One thing I kind of admired or respected was that, even though the world may disagree with what Ward Churchill said, even though it was very painful to people, I do respect that he can stand up for what he believes in… He never issued an apology because he doesn’t feel one was needed.
— Juror Bethany Newill, at the Denver Post, 4/4/09.
On April 2, a jury in Denver rendered its verdict in the case of Ward Churchill. The jury agreed with former University of Colorado (CU) professor Ward Churchill—and the many distinguished scholars in his field of Native American studies who testified on his behalf—that he was fired in July, 2007 not for faulty scholarship but in retaliation for a controversial essay he wrote after 9/11. There’s been extensive and continuing coverage in the major media of the decision’s impact. And this is an indication of the significance and great stakes for the battle to defend dissent and critical thinking in academia, and ultimately in society. The essence of the case from the very beginning was the political persecution by a major university of a controversial professor, scholar, and activist—that’s what the jury confirmed. The jury’s verdict is a significant setback for forces hell-bent on suppressing and stifling dissent and critical thinking on campuses.
The jury also awarded $1 in damages. Five out of the six jurors argued to pay Ward Churchill more in damages, but the jury as a whole could not agree. A juror who spoke to the press later explained their decision: “…it wasn’t a slap in his face or anything like that when we didn’t give him any money. It’s just that David Lane (Churchill’s attorney) kept saying this wasn’t about the money, and in the end, we took his word for that.”1 Professor Churchill said: “What was asked for—and what was delivered—was justice.”
Witch-hunt on Trial
There were two elements the jury had to determine in rendering its verdict: did the majority of the Board of Regents of CU fire Professor Churchill principally because of his post-9/11 essay? And even if they did, was Churchill correct that he would not have been fired for other reasons—that is the alleged research misconduct?
Ward Churchill was a tenured professor of American Indian Studies and Chair of the Ethnic Studies Department at CU-Boulder (2002-2005). In January 2005, his invitation to speak at Hamilton College in upstate New York suddenly became the target of right wing forces, the governors of New York and Colorado, and radio and TV figures like Bill O’Reilly, because of a sharply worded essay Churchill had written three years earlier, right after 9/11. This essay was critical of the U.S. role in the world and included a formulation about how those people who worked as functionaries for the large corporations with offices in the World Trade Center were “little Eichmanns”—a reference to the functionaries of the Nazi regime.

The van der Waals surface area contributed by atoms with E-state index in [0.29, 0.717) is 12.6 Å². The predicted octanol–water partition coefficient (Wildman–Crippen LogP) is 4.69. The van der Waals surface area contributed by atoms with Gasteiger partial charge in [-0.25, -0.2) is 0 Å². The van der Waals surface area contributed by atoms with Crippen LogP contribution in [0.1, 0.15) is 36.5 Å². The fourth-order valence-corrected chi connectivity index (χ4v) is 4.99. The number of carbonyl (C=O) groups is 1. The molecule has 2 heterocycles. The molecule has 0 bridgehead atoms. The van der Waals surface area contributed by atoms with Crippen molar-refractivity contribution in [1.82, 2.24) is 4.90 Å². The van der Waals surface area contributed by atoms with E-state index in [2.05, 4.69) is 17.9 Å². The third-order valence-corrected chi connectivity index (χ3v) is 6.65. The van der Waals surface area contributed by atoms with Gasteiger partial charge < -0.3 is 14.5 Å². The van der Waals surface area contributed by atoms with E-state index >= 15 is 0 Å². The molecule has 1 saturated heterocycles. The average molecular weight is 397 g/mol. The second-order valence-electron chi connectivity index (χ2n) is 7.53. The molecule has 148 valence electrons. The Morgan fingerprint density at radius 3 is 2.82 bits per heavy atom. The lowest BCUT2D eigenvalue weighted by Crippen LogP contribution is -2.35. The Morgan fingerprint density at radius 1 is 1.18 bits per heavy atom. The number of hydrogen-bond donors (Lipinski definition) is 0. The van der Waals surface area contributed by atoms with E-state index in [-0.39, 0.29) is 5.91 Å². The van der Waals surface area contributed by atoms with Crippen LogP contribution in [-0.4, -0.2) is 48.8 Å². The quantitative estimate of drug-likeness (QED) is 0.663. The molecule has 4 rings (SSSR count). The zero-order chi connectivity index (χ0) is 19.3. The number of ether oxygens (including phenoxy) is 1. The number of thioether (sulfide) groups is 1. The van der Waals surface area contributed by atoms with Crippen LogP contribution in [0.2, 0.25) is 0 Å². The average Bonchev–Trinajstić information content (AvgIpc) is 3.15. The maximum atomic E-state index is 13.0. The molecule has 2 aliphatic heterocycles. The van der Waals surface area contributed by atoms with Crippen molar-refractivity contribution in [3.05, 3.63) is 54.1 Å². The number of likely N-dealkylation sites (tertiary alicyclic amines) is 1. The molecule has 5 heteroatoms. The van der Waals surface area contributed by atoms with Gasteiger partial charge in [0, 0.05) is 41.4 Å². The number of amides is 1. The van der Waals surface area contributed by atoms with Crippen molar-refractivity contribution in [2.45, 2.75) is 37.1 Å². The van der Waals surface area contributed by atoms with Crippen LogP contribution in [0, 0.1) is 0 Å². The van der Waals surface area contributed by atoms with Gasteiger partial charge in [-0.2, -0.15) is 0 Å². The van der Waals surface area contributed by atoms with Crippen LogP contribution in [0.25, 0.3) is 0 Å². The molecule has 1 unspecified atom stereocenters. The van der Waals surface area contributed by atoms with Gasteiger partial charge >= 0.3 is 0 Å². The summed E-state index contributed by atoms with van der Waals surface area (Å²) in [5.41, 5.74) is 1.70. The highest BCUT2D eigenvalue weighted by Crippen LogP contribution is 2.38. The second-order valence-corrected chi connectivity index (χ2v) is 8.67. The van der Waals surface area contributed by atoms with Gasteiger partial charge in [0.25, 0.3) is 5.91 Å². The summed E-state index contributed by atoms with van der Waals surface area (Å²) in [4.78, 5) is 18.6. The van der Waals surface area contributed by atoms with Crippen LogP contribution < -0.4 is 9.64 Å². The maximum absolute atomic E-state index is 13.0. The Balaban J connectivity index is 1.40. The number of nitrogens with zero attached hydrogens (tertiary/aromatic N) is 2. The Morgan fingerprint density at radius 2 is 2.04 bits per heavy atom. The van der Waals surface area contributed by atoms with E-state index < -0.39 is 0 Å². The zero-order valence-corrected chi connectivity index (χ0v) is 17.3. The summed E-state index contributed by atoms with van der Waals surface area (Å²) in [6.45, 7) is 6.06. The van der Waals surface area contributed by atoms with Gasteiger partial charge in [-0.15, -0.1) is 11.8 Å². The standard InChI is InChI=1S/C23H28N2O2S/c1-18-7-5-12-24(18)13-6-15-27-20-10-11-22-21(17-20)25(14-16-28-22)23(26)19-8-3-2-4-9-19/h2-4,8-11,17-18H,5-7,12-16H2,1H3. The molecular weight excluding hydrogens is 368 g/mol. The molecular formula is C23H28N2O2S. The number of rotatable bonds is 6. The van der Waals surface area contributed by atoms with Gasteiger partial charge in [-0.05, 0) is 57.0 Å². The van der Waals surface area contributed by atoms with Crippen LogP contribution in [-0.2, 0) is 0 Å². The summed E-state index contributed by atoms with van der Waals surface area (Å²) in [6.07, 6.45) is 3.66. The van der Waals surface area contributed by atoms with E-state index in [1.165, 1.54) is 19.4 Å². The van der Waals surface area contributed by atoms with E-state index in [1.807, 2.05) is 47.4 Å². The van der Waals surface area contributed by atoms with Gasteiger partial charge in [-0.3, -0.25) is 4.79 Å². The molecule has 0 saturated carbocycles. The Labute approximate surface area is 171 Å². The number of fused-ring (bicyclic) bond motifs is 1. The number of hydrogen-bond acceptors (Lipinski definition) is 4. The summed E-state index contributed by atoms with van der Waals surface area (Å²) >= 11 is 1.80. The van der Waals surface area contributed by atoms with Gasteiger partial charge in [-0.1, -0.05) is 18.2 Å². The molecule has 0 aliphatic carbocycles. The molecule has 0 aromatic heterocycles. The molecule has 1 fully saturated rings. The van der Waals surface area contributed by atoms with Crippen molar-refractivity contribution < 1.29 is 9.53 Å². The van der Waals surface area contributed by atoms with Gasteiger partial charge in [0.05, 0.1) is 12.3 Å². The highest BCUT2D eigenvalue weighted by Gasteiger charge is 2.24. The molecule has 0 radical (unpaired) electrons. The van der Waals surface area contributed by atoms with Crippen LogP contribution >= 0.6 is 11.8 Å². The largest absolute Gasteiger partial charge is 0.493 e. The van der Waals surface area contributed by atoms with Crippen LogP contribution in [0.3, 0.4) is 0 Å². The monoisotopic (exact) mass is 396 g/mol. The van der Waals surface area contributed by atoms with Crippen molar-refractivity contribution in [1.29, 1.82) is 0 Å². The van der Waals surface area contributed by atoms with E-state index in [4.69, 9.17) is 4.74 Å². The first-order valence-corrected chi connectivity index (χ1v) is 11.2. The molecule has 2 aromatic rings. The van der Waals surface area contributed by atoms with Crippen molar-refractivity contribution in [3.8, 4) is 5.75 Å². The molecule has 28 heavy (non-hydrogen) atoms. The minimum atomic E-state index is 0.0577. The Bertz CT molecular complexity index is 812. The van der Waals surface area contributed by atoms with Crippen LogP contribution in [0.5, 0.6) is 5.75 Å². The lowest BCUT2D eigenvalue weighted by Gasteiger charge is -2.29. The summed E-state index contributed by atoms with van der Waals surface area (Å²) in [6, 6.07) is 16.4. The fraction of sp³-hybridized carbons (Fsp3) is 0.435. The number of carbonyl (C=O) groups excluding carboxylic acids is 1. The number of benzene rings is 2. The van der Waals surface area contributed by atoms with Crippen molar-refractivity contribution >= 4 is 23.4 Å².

The speech was cancelled, and numerous politicians, including the governor of Colorado, called for Churchill to be fired. After first launching an investigation of all of Churchill’s writings to find a reason to fire him, the university changed gears, put together a collection of mainly old complaints about aspects of his large body of work, and formed a faculty committee (IC) to investigate. In July 2007, Churchill was fired by the university Regents, who pointed to the IC’s findings of “serious research misconduct,” though the IC had only recommended suspension.
Among the “heavy-hitters” behind Professor Churchill’s firing who were called as witnesses was former Republican governor Bill Owens. Juror Bethany Newill described the testimony this way: “We’d seen depositions of previous testimony, and we found that a lot of them contradicted themselves.” In speaking of Governor Owens she said: “He had gone on the Bill O’Reilly show and mentioned threatening the budget” [that he might cut CU’s state funding if they didn’t get rid of Churchill]; “On the stand, he said that wasn’t what he was doing, but that was clearly what I saw.”
There was remarkable testimony by Betsy Hoffman, who’d been president of the University of Colorado from 2000 until resigning in March of 2005, shortly after the controversy broke out. One observer at the trial described Dr. Hoffman’s testimony where she described a conversation she had “with the Governor [Owens] where she said he told her to fire Ward Churchill ‘tomorrow,’ that his tone was ‘threatening,’ and that if she didn’t he would ‘unleash his plan.’”2
Churchill’s attorney, David Lane, asked Dr. Hoffman about the comparison of the treatment of Professor Churchill to neo-McCarthyism that she’d made in a speech to a faculty committee less than a week before resigning:
“She said that the list of the 101 Worst Professors in the Country by David Horowitz3 was an example of this type of targeting, and pointed out that list included Mr. Churchill and some ‘very highly regarded academics, like Derrick Bell, who were espousing controversial left-wing views.’